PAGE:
Then it was off to the McEachern Greenway near Downtown Concord to look for a few more species I'd seen there in the past, and maybe a few surprises. I'd packed a little cooler of snacks and offered a "snack picnic" at a nearby park as an incentive for Lily to tolerate the long walk in the wind and cold. She was actually pretty excited to get out of the car, and went as far as to ask me if I could show her some Cardinals. I'm pretty sure they're her favorite. I hoped I could oblige her, and just a few hundred feet into the walk they appeared, two beautiful males playing out in the grass near the road. She was thrilled!

We continued down the path and found more Field Sparrows, a playful pair of Carolina Chickadees, and one of my favorite small birds the Tufted Titmouse. These little guys were within a hundred feet of the spot where I'd seen them the last time we took this walk, and I was happy to be able to add them to the list. As we turned back I spotted a male Red-bellied Woodpecker climbing up one of the trees near the water. His song was distinct and loud in the empty woods. A few steps further back toward the park and I saw another woodpecker fly across the path into a tree almost directly above me. The Downy and Hairy Woodpeckers are very similar in appearance, and I worried that I would not be able to determine which of them I was seeing. While the Hairy has a much longer bill, it's difficult to use as a judge when you're not seeing both at the same time. Then, just before he flew out of sight, I put down the camera and pulled out my binoculars. He jumped from a horizontal branch to a portion of the tree's trunk and gave me a great view of his tail feathers. The outermost ones on a Downy Woodpecker have small black bars among the white, but these were completely white. I surmised that I had indeed seen the less common Hairy Woodpecker, and later zooming in on photos I'd captured of his head confirmed the absence of the Downy's conspicuous tuft on the bill. This had definitely been a successful birding trip!

In all I've got 23 species currently listed, and I saw and confirmed all but 2 of them yesterday. I added the Belted Kingfisher and the Red-shouldered Hawk to the list because I see them very frequently and I'll almost certainly be able to add them this week anyway. That puts me over 15% of the way to my goal of 150 species, but with most of the easy ones already identified my pace will certainly slow from here. I'd be thrilled to get to 30 by my birthday next Tuesday (subtle reminder).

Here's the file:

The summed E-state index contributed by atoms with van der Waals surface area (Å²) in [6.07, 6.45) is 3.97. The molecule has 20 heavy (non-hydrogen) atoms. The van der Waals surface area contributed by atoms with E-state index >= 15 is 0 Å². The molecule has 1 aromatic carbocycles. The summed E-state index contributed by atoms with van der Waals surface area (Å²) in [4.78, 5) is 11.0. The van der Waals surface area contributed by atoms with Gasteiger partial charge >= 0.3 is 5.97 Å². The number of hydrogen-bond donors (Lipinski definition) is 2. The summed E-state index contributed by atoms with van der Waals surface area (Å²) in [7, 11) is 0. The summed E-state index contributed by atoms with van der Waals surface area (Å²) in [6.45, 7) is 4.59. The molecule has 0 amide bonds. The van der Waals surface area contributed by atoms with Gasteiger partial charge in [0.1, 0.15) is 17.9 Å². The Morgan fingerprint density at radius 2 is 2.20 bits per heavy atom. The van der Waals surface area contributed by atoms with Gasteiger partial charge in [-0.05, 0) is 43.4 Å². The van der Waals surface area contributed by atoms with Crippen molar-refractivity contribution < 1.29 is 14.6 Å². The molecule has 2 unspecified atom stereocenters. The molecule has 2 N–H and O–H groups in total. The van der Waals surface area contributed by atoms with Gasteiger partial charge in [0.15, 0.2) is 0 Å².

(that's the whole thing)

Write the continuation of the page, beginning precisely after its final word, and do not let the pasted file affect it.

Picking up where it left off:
01 January 2008

Happy New Year!

Good morning and Happy New Year to everyone! May 2008 bring you health, happiness and the wisdom to know what to do in hard times. As I've said, one of my goals for 2008 is to do a Big Year list of birds I observe. Lily and I are going out this morning to get started on this list. That's partly because Mandi's working until 7 and needs us out of the house so she can sleep, and also because the gym is closed. But I really do want to get a good winter time list to help reach my goal of 150 for the year, so today promises to be a fun day in that regard.

With regard to the blog, I have set a few soft goals for 2008 that I should tell y'all about. I plan to dedicate one post per week going forward to cooking and recipes. We've made at least 10 new recipes since my last post about them, but since Mandi broke the printer I've been procrastinating getting them into the computer. But it's a new year and my focus will be better, so look for new recipes on the site around Thursday or Friday of each week. I also plan to reorganize the list so that new items are highlighted and they're grouped together by categories, rather than just listed on a page. That should make it easier if you're looking to try something new.

In light of the Big Year, I'll do one post per week about birds (at least). I'd say this will be typically a Sunday or Monday post, as the weekends are usually best for me to get out and do some looking. As usual, I'll try to include a good photo or two with all of the posts.

So I hope your black-eyed peas and collard greens were tasty yesterday, and that you set reasonable expectations for yourself with your resolutions. Nothing takes the wind out of your sails more than realizing you set a goal you'd never be able to achieve. Remember the old saying "How do you eat an elephant?"

"One bite at a time."